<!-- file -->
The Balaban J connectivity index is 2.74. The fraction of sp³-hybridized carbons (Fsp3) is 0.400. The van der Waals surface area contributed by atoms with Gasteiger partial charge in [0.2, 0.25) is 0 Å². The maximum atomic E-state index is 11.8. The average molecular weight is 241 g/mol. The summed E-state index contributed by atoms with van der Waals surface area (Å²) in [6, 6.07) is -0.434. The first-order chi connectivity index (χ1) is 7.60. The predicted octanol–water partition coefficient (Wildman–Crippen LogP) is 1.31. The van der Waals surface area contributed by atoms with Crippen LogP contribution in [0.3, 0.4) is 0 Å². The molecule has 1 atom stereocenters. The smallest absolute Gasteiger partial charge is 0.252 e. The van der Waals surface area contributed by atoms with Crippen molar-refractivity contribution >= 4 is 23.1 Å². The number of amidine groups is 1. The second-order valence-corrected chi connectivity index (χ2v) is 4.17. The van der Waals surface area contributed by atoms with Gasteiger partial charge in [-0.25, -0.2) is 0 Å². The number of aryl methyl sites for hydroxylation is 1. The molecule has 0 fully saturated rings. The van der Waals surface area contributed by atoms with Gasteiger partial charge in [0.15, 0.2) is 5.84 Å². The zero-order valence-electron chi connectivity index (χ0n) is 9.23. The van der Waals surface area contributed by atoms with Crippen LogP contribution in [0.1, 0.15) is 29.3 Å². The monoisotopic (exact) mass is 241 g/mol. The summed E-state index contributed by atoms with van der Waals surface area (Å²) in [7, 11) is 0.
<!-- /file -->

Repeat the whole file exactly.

The Balaban J connectivity index is 2.74. The fraction of sp³-hybridized carbons (Fsp3) is 0.400. The van der Waals surface area contributed by atoms with Gasteiger partial charge in [0.2, 0.25) is 0 Å². The maximum atomic E-state index is 11.8. The average molecular weight is 241 g/mol. The summed E-state index contributed by atoms with van der Waals surface area (Å²) in [6, 6.07) is -0.434. The first-order chi connectivity index (χ1) is 7.60. The predicted octanol–water partition coefficient (Wildman–Crippen LogP) is 1.31. The van der Waals surface area contributed by atoms with Crippen LogP contribution in [0.3, 0.4) is 0 Å². The molecule has 1 atom stereocenters. The smallest absolute Gasteiger partial charge is 0.252 e. The van der Waals surface area contributed by atoms with Crippen molar-refractivity contribution >= 4 is 23.1 Å². The number of amidine groups is 1. The second-order valence-corrected chi connectivity index (χ2v) is 4.17. The van der Waals surface area contributed by atoms with Gasteiger partial charge in [-0.25, -0.2) is 0 Å². The number of aryl methyl sites for hydroxylation is 1. The molecule has 0 fully saturated rings. The van der Waals surface area contributed by atoms with Gasteiger partial charge in [0.15, 0.2) is 5.84 Å². The zero-order valence-electron chi connectivity index (χ0n) is 9.23. The van der Waals surface area contributed by atoms with Crippen LogP contribution in [0.1, 0.15) is 29.3 Å². The monoisotopic (exact) mass is 241 g/mol. The summed E-state index contributed by atoms with van der Waals surface area (Å²) in [7, 11) is 0.